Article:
18 Questions for John McCarthy

Whether He Criticized Kizer

By TJ De Santis Mar 19, 2009
Photo Courtesy: NSAC

Keith Kizer heads the NSAC.
Sherdog: And what about criticizing Keith Kizer?
McCarthy: I never said anything bad about Keith Kizer. I personally don't have any kind of issue with Keith Kizer at all. He is the executive director of the Nevada State Athletic Commission. It is probably the most powerful athletic commission because of the Vegas area and the huge world championship fights that happen there. They may not do as many fights as some other commissions, but when it comes to the biggest fights, they're usually in Vegas.

I had a criticism toward people being put into place as far as officiating. You listen to what Dana White was talking about the other night. His real problem now is judging and reffing in MMA. We're looking at things the same way. I have a problem when you have an official who is put into place to have an impact on the sport I love when they don't understand the sport, when they don't understand what the fighters are doing. They understand someone getting hit in the face. They don't understand the manipulations of the ground game and who is winning the fight. I probably should've shut my mouth because I've got a big mouth, and it's got me in a lot of trouble, but it's the truth. I want everyone to understand what is really happening in the sport so they can make educated decisions and judgments.

Sherdog: Did you get a chance to watch UFC 95? If so, what did you think of some of the stoppages that drew criticism from fans?
McCarthy: I understand the stoppages. Types of knockdowns are different. When you have a guy that gets hit with a shot and he goes falling backwards, that’s the norm from a guy who can get hit with a very good shot and is out, or even gets hit with a shot and is off balance. But it’s the way they react that is going to tell you if you’re going to stop the fight or not. When you get someone that gets hit with a shot and goes either sideways or falls flat face-forward, that’s information you’re relying on to make a decision on what you’re going to do.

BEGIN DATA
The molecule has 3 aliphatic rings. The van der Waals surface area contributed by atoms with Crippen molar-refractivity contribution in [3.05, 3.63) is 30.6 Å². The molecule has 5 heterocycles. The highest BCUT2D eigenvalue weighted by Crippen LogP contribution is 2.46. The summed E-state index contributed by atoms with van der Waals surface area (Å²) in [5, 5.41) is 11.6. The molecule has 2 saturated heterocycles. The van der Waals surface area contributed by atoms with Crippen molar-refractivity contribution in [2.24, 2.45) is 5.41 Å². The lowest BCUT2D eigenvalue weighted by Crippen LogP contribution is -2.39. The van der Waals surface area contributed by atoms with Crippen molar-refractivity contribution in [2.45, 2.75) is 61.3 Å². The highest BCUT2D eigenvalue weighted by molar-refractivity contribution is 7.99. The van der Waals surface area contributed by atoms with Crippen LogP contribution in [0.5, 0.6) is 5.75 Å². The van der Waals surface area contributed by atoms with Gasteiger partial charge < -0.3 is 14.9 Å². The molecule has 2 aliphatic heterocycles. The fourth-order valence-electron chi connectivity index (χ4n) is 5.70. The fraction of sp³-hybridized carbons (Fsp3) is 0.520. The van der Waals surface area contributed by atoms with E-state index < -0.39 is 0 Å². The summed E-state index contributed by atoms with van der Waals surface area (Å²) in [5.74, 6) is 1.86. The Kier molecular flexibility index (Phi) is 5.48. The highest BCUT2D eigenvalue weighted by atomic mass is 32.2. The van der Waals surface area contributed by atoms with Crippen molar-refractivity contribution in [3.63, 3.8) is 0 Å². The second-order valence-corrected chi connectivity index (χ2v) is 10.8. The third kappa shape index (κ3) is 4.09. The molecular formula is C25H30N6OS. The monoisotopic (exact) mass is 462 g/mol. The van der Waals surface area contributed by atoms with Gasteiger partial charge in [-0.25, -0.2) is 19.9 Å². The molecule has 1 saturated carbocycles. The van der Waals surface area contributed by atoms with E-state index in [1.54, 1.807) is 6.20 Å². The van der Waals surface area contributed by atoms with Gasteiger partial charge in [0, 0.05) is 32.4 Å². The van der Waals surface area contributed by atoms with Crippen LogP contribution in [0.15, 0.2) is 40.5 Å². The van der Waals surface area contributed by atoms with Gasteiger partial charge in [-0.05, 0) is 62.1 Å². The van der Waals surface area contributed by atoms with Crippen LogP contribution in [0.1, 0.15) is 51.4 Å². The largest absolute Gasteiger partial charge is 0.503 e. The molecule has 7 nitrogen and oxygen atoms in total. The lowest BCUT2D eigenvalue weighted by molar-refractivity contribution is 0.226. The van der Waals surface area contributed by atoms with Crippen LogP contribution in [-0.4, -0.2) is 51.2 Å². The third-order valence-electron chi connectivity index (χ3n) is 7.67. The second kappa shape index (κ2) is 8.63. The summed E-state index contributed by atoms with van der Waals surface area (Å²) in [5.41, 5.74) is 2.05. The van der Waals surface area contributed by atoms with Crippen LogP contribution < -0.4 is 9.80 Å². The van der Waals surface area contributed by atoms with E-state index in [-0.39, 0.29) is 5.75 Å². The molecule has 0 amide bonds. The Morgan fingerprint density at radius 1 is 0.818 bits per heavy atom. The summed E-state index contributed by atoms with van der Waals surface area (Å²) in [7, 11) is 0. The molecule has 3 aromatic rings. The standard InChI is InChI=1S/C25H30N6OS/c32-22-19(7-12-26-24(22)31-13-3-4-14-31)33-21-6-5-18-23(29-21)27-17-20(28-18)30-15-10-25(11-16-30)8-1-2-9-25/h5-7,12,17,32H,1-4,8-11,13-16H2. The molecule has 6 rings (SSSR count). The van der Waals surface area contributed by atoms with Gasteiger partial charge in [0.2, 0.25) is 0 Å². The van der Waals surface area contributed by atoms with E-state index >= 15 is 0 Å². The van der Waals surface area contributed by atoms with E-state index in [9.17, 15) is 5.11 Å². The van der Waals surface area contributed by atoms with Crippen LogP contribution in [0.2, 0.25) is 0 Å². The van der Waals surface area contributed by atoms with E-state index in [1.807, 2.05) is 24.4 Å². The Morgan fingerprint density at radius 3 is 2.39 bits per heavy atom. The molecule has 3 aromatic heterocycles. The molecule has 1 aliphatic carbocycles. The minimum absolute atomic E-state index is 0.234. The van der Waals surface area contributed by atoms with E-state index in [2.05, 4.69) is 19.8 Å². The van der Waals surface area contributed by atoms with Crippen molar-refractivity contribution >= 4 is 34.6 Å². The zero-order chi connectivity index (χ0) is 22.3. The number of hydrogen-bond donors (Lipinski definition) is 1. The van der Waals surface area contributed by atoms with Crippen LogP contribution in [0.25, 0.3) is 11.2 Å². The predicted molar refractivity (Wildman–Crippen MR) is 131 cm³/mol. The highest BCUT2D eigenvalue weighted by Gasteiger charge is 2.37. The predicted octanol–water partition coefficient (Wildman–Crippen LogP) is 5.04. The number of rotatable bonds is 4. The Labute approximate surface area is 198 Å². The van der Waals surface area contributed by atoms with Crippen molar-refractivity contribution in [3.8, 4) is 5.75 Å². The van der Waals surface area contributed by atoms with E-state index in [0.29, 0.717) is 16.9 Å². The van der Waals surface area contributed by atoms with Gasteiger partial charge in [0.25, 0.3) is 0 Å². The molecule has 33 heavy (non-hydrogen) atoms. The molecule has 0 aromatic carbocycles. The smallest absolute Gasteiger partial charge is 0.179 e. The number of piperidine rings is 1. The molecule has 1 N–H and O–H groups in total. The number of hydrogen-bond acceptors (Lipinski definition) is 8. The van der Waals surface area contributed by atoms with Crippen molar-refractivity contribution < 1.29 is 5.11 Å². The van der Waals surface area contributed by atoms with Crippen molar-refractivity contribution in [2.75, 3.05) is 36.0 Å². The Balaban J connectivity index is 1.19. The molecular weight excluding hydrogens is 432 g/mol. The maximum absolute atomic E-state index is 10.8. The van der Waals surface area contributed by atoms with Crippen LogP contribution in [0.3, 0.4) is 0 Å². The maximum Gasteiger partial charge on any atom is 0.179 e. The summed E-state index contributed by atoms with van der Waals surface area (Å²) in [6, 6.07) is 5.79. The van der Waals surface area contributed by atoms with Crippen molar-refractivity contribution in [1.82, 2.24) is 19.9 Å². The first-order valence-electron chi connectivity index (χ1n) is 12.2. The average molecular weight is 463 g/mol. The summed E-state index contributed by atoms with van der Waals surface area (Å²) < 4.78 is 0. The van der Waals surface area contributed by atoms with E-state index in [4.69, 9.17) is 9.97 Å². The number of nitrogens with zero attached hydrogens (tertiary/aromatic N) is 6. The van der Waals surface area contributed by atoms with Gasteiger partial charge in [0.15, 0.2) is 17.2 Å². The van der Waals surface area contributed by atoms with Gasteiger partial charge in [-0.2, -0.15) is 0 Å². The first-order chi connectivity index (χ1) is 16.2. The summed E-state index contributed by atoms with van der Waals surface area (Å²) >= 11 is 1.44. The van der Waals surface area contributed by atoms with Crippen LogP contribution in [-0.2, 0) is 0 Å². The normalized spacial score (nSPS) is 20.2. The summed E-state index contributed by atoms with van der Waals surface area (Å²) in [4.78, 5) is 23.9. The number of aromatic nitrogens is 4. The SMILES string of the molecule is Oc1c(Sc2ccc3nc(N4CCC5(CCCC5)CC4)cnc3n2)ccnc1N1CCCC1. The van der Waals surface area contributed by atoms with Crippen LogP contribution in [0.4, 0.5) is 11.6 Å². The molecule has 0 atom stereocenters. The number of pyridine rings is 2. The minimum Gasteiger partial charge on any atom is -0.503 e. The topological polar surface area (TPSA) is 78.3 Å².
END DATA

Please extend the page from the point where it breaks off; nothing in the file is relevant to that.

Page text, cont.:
Josh Koscheck got hit with the uppercut, and it put him out. No matter what anyone wants to say, Koscheck was out. When he hit the ground, he came back. And I’ve had the exact same thing happen with high-level fighters at times. They get hit with a shot, they go out, they hit the ground and they pop back. You, as a referee, have got to put yourself in a position to be where you need to be to see some things. Sometimes you’re going to see some things that other people don’t.

If you watch that fight, Marc Goddard was the referee, and he was at an angle where he was actually behind [Paulo] Thiago as he hit Koscheck. He made up his mind to stop the fight from that distance, and he is rushing in. Well, the problem was, when Koscheck falls to the ground, he does come back.

In the space of time that it took [Goddard] to get from where he was to in between the two fighters, Koscheck had hit the ground and popped back. Thiago really didn’t go right after him to try and blast him again. He kind of stood over him a second and was kind of raising his hand as the fight was stopped. But Koscheck was at least putting his feet in the proper position, putting his hand out, which is telling you there is no doubt about it that he is hurt. But you’ve got to give a guy at his level the opportunity to try and get himself back in the fight. Because fighters have gotten back in the fight from that. Is it going to happen? I can’t tell you. It’s very likely that the fight could end in the next couple of seconds with Josh being knocked out. And you don’t want to see the fighter get knocked out. So I understand why it was stopped. But could he have been given more time? Sure. But it is the referee’s decision, and when he says he cannot protect himself at that time, then it’s the referee’s job to stop the fight. That is what Goddard said and that’s what he did.
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